458. Predicting Outcomes of Rotavirus-Related Disease in Adults-Does the Modified Vesikari Score Work?
Session: Poster Abstract Session: Prevention and Treatment of Viral Infections
Thursday, October 3, 2013
Room: The Moscone Center: Poster Hall C
  • Rotavirus Severity #40935.pdf (161.1 kB)
  • Background: Data are lacking regarding grading the severity of viral gastroenteritis, a common illness in adults.  We assessed the utility of the modified Vesikari score (MVS), a scoring system used in children, and other factors predictive of outcomes in adults with rotavirus.

    Methods: Stools from adults >18 years during Feb – May 2006 – 2011 that were submitted for bacterial stool culture at Northwestern Mem. Hosp., Chicago, were tested retrospectively for rotavirus by EIA and were genotyped by RT-PCR.  Clinical data were abstracted to calculate the MVS (duration of vomiting and diarrhea, maximum number of vomiting episodes and diarrheal episodes/24hrs, and temperature).  The dehydration and treatment components of the scale were not included.  The MVS and other demographic and clinical factors were examined as risk factors for evidence of dehydration (BUN/creatinine (Cr) ratio of ≥20:1, urine spec. gravity ≥1.020, Cr elevation ≥1.5 x baseline), hospitalization, and hospital length of stay (LOS) ≥3 days. Immunocompromised adults were defined as having HIV, cancer, transplant, or chronic steroids. Univariate and multivariate analyses were performed to identify risk factors for outcomes.

    Results: 125 rotavirus-positive adults were identified. The MVS did not predict dehydration (7.29 vs 7.14, p = 0.7), hospitalization (7.37 vs 6.95, p = 0.4), or LOS ≥3 days (7.25 vs 7.19, p = 0.9).  In contrast, older age predicted dehydration (54 vs 40 yrs, p = 0.009) and hospitalization (57 vs 36.5 yrs, p < 0.001).  Older age (63.5 vs 40, p = 0.002) and being immunocompromised (53% vs 23%, p = 0.002) predicted LOS ≥3 days.  Unusual rotavirus genotypes (e.g., G2 and G12) did not correlate with any outcomes.  In multivariate analyses, older age remained predictive of hospitalization, and cancer predictive of LOS ≥3 days.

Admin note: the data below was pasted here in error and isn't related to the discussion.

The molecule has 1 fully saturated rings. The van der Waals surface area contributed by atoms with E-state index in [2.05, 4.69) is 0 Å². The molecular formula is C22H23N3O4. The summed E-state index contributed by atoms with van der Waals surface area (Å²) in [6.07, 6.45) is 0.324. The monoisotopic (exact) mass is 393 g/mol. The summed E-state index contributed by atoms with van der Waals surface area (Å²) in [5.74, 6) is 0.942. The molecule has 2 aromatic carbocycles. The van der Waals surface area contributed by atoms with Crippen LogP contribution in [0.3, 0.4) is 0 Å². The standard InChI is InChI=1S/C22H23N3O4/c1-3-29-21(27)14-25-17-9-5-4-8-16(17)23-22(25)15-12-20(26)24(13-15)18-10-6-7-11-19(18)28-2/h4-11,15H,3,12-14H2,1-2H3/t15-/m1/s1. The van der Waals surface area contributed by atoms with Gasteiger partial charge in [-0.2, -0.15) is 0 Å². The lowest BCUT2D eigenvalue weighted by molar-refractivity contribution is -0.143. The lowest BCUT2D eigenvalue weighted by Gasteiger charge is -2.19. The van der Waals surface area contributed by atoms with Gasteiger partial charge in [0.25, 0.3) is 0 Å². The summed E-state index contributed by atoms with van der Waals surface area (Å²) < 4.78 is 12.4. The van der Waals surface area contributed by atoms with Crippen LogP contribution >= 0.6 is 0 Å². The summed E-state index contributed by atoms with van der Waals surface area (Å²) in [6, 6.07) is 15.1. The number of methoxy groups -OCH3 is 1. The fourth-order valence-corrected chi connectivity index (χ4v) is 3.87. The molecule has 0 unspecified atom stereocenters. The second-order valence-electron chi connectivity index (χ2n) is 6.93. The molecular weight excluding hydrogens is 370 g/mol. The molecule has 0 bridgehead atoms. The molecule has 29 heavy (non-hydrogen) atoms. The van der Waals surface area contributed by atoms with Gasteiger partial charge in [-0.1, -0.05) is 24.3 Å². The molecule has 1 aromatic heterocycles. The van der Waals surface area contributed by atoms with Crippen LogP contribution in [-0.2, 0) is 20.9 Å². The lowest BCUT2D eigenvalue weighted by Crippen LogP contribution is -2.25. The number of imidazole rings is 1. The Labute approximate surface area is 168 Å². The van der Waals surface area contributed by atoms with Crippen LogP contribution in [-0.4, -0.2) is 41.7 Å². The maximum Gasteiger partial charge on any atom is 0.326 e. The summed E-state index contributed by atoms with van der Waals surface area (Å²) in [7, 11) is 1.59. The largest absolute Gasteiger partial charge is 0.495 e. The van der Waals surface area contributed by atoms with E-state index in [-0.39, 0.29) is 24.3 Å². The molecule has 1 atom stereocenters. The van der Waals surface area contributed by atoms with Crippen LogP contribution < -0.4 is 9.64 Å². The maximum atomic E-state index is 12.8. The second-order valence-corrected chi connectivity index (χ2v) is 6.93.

Conclusion: The MVS was not predictive of these clinical outcomes in adults with rotavirus, whereas age predicted all outcomes and being immunocompromised predicted LOS ≥3 days. Although confirmatory data are needed, these data challenge the use of the modified Vesikari score in adults for predicting severe outcomes and other markers of disease severity should be considered.

    Evan J. Anderson, MD1, Jacqueline E. Tate, PhD2, Deanna Shippee, B.A.3, Melissa Davila, B.A.3, Bruce Larkin, BS3, Ben Katz, MD3,4, Gary Noskin, MD3, Andi L. Shane, MD, MPH, MSc5, Melissa Weinrobe, B.A.3, Ram Yogev, MD4 and Umesh D. Parashar, MBBS, MPH2, (1)Pediatrics and Medicine, Emory University School of Medicine, Atlanta, GA, (2)Centers for Disease Control and Prevention, Atlanta, GA, (3)Northwestern University Feinberg School of Medicine, Chicago, IL, (4)Infectious Diseases, Ann and Robert H Lurie Children's Hospital of Chicago, Chicago, IL, (5)Division of Pediatric Infectious Diseases, Emory University School of Medicine, Atlanta, GA


    E. J. Anderson, Merck: Grant Investigator, Research grant

    J. E. Tate, None

    D. Shippee, None

    M. Davila, None

    B. Larkin, None

    B. Katz, None

    G. Noskin, None

    A. L. Shane, The Gerber Foundation: Grant Investigator, Research grant
    Medscape, LLC: Speaker's Bureau, Speaker honorarium

    M. Weinrobe, None

    R. Yogev, None

    U. D. Parashar, None

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